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Columns

  • Gas prices, cost of living make life difficult for working people

    A survey recently conducted for the Kaiser Family Foundation found the rapidly increasing cost of gasoline is the No. 1 “economic woe” facing families in the United States.

    The survey, which was meant to measure how changes in the economy have affected everyday life, showed 44 percent of participants said paying for gas is “a serious problem.”

  • What will 'change' candidates really do for us?

    OK, so Election Day is upon us again, and I can’t help but think, “here we go again.”

    I have to admit, I have a more acute sense about elections and issues than I did before I got into the news business. I’m more involved, I’m more aware. I’m more passionate about the issues facing people in the community.

    It’s my job—I can’t afford not to be.

    But now that I’ve been around the block a time or two as far as elections go, I’m beginning to feel I’ve heard it all before.

  • Economic stimulus? I don't think so

    I was half asleep watching the ticker creep across the bottom of CNN Headline News when a headline caught my eye.

    The ticker read, “The first economic stimulus payments are in the mail, four days earlier than anticipated.”

    It then went on to say the government hoped this would stimulate the sluggish economy.

    I am not sure how they expect the miniscule $300, $600 and $900 checks to stimulate the economy. Most people will barely be able to catch their bills up with that check.

  • Disney World just a senior trip away

    I know sages wiser than me advise parents not to live vicariously through their children, but that’s exactly what happened when my 17-year-old recently ventured with other high school seniors from Carolina to Florida.

    Suddenly, Disney World blossomed vividly before me, harking back to Sunday nights when Walt Disney’s “Wonderful World of Color” erupted on Peacock TV, better known as NBC, with a little magic from Tinkerbell.

    “Oh, I wish I could go,” I whined. “Pullleaze? Can’t Mama go?”

  • Thanks to Beacon readers for responding, sharing ideas

    First of all, I want to thank the public for responding to the April 17 column titled “Providing assistance to those in need is compassion not socialism.”

    Discussions of these kinds of issues are needed more than ever. It is great that there can be civil, respectful discussions between columnist and readers on non-conventional issues.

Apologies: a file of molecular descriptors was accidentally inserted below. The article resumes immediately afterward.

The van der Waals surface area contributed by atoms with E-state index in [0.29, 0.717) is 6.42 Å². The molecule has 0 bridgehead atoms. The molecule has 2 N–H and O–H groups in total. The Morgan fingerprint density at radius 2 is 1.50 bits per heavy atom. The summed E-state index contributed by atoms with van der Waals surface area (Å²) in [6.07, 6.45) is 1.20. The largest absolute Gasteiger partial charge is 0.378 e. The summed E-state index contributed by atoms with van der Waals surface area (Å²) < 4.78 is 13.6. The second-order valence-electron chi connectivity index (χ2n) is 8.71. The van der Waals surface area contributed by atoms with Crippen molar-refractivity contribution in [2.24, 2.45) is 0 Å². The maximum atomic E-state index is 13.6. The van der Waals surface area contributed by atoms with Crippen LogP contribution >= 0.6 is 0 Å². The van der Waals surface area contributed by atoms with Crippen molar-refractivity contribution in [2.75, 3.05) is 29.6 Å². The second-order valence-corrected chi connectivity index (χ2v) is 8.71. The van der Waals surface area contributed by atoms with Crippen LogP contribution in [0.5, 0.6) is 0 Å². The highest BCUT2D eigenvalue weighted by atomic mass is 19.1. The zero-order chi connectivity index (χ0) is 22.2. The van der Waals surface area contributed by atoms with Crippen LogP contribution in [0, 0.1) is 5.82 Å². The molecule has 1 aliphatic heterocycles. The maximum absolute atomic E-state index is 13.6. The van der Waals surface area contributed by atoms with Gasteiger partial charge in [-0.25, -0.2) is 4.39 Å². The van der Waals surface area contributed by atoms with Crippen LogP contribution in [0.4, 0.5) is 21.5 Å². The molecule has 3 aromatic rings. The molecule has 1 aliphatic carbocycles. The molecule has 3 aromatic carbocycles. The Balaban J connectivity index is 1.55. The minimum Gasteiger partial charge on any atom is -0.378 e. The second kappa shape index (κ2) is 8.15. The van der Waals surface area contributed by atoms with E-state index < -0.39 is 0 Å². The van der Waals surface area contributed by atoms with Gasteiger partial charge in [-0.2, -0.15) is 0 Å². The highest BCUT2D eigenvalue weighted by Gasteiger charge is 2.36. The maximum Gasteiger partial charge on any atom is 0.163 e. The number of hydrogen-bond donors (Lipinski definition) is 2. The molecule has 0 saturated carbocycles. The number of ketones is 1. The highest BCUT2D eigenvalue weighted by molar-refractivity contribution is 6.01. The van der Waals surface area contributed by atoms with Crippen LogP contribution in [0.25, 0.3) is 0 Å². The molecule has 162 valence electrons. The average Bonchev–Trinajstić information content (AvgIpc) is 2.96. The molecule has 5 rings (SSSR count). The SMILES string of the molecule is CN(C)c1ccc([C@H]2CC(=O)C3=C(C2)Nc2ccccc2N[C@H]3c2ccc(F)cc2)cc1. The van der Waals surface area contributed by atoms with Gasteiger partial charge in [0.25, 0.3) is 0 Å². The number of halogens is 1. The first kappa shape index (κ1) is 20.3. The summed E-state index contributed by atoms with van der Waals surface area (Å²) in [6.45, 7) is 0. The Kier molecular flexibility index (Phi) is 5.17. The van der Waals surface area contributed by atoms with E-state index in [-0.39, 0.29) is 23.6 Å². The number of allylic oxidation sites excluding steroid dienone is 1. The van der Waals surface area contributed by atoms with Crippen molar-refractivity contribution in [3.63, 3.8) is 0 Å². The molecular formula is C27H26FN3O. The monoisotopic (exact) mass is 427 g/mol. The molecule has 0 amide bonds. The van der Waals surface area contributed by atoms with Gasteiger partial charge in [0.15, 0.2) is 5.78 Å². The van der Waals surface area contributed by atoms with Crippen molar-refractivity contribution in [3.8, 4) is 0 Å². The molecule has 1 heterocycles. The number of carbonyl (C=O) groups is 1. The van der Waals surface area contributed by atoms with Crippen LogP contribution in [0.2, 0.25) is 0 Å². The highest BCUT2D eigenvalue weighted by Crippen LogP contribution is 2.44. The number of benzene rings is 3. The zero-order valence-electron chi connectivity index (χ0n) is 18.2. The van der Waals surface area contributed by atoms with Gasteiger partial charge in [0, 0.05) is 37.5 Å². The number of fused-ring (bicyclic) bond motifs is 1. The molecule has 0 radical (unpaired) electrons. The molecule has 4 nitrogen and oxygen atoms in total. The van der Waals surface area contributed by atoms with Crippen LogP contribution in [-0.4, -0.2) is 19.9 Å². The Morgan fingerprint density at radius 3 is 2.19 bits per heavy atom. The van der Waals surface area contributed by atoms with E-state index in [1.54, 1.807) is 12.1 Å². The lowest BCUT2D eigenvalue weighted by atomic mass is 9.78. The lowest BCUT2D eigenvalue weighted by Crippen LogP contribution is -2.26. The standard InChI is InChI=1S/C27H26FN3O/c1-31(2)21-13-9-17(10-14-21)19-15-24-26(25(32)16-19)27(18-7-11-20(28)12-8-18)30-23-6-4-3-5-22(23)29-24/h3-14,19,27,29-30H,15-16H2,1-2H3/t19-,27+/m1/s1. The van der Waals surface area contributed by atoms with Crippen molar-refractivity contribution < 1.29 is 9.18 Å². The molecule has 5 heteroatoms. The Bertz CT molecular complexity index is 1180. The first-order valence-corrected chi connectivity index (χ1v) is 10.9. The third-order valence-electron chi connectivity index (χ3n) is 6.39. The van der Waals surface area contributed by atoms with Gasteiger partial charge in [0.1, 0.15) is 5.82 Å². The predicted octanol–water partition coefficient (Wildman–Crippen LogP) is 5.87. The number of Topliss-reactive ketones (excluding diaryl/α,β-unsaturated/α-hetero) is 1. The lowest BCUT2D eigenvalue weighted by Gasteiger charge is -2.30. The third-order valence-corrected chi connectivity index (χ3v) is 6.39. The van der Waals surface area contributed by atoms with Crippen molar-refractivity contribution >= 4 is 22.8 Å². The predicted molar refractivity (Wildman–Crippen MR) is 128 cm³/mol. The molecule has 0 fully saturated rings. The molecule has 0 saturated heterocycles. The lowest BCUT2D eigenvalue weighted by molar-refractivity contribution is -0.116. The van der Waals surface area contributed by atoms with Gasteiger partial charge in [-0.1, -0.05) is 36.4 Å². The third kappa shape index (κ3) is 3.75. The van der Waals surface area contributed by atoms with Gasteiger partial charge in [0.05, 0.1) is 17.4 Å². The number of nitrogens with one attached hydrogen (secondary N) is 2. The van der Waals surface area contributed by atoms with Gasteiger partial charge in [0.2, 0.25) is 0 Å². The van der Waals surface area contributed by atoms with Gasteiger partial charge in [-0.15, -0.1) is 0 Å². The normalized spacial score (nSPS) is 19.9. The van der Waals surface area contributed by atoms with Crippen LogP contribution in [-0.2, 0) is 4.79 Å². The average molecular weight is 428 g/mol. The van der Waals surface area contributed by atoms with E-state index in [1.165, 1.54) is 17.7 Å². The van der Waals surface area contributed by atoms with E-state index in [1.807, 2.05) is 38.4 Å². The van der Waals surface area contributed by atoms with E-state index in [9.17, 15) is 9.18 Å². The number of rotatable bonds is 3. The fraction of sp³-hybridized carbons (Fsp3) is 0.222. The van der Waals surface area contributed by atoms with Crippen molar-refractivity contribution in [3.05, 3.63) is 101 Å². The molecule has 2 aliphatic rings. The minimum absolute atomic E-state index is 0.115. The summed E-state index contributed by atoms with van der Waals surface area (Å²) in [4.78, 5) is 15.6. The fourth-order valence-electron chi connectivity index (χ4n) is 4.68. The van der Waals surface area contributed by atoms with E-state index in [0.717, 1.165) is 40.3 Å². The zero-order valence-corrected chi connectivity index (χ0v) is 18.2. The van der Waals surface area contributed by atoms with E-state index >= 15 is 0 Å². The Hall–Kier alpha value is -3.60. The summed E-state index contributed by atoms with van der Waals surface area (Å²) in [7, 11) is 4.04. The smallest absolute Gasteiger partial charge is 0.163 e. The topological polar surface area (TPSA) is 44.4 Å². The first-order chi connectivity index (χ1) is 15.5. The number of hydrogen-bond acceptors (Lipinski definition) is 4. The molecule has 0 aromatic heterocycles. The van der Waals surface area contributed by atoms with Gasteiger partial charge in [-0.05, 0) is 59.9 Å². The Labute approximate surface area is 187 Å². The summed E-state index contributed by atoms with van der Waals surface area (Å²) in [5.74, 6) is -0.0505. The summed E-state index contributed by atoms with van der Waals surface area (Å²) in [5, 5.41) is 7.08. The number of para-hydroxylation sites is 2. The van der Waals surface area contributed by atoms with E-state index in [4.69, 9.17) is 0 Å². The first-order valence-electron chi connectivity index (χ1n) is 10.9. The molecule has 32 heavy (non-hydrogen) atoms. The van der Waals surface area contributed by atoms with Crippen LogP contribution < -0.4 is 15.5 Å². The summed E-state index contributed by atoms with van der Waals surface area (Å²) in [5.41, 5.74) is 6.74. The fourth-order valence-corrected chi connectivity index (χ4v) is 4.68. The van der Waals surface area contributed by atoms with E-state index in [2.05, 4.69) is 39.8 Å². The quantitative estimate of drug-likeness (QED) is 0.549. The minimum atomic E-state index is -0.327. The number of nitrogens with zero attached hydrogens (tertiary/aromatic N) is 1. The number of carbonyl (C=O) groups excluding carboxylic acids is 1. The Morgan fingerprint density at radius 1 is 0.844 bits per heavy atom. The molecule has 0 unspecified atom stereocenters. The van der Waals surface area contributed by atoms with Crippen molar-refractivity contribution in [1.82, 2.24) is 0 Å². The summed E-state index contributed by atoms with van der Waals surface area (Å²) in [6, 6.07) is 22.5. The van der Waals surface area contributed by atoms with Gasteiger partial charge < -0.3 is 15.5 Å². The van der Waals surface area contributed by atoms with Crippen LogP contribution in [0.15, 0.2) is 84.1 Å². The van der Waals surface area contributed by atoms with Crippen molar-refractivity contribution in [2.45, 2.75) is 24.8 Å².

Most who read my columns know I am a passionate advocate of personal responsibility.I feel a person should work hard and not expect a handout from the government or from private agencies.

  • Speaking for those without a voice

    Volunteering with a church in downtown Houston more than a year ago, Mike Jones, a Brunswick County native, walked under a bridge to talk to a homeless woman.

    He had prayed with many homeless people during his time as a volunteer, but this one was different. The woman was pregnant with triplets and living under the bridge with her boyfriend.

    During their prayer, many others joined in, forming a larger and larger circle underneath the bridge as they prayed for the woman and her unborn children.

  • Columbine High School shooters the wrong people to idolize

    The Columbine Massacre forever plagues April 20, a school shooting that resulted in 13 deaths and two suicides by high school shooters.

    At the time, it was an event that shook the nation and was considered the worst school shooting in American history.

    Eric Harris and Dylan Klebold killed 13 people before killing themselves on April 20, 1999, at Columbine High School in Littleton, Colo. What ended up being a mass shooting was initially meant to kill many more people.

  • Being a 'good person' doesn't excuse someone from the law

    If being a good person were enough to keep someone out of trouble with the justice system, America wouldn’t be facing problems with jail overcrowding.

    Several years back, I wrote a story about a relationship quarrel in which two men were in an argument over a woman. In the ensuing fight, one of the men stabbed the other—in the eye.

    The stabber-man had been formally charged, and I penned the blurry tale of the eye stabbing.

    Before the ink had a chance to dry on newsprint, I got a call from the stabber’s mother.

  • Brunswick citizens seek honest, hard-working sheriff

    Dear future sheriff: Brunswick County citizens are looking for an honest, hard-working sheriff.

    Gone are the days of the “good ole boys' club,” corruption, extortion, coercion, facilitating drug trafficking and other maladies that have seemed to plague the position of high sheriff in Brunswick County.

    The tide has turned, and we are all looking for a leader with character, integrity and a true and constant devotion to law enforcement.

  • We expect elected leaders to follow all laws

    Just 25 days after North Carolina Governor Mike Easley proclaimed March 20, 2008 “Sunshine Day” in North Carolina, nine media organizations filed a lawsuit against him for refusing to comply with public records law.

    Sunshine Day is part of the nationwide celebration of “Sunshine Week,” a week that highlights citizens’ rights to public records.

    The Sunshine Laws and North Carolina Public Records Laws exist to ensure the public has the right to access government documents.